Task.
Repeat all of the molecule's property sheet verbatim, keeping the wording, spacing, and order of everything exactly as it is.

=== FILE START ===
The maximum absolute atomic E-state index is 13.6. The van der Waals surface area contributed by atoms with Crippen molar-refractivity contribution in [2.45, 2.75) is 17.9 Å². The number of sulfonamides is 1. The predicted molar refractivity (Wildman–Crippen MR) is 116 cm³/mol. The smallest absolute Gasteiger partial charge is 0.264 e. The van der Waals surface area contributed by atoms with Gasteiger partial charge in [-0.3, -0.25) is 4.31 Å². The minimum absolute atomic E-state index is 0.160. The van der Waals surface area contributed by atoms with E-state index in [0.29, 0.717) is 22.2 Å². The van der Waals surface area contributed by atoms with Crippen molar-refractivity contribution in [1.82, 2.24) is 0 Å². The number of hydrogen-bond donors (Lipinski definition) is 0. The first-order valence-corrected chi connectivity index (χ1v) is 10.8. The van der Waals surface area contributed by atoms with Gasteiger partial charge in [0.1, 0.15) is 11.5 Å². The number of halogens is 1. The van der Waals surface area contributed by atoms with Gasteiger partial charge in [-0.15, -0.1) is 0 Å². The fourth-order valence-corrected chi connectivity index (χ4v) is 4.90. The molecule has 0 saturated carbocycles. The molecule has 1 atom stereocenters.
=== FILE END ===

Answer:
The maximum absolute atomic E-state index is 13.6. The van der Waals surface area contributed by atoms with Crippen molar-refractivity contribution in [2.45, 2.75) is 17.9 Å². The number of sulfonamides is 1. The predicted molar refractivity (Wildman–Crippen MR) is 116 cm³/mol. The smallest absolute Gasteiger partial charge is 0.264 e. The van der Waals surface area contributed by atoms with Gasteiger partial charge in [-0.3, -0.25) is 4.31 Å². The minimum absolute atomic E-state index is 0.160. The van der Waals surface area contributed by atoms with E-state index in [0.29, 0.717) is 22.2 Å². The van der Waals surface area contributed by atoms with Crippen molar-refractivity contribution in [1.82, 2.24) is 0 Å². The number of hydrogen-bond donors (Lipinski definition) is 0. The first-order valence-corrected chi connectivity index (χ1v) is 10.8. The van der Waals surface area contributed by atoms with Gasteiger partial charge in [0.1, 0.15) is 11.5 Å². The number of halogens is 1. The van der Waals surface area contributed by atoms with Gasteiger partial charge in [-0.15, -0.1) is 0 Å². The fourth-order valence-corrected chi connectivity index (χ4v) is 4.90. The molecule has 0 saturated carbocycles. The molecule has 1 atom stereocenters.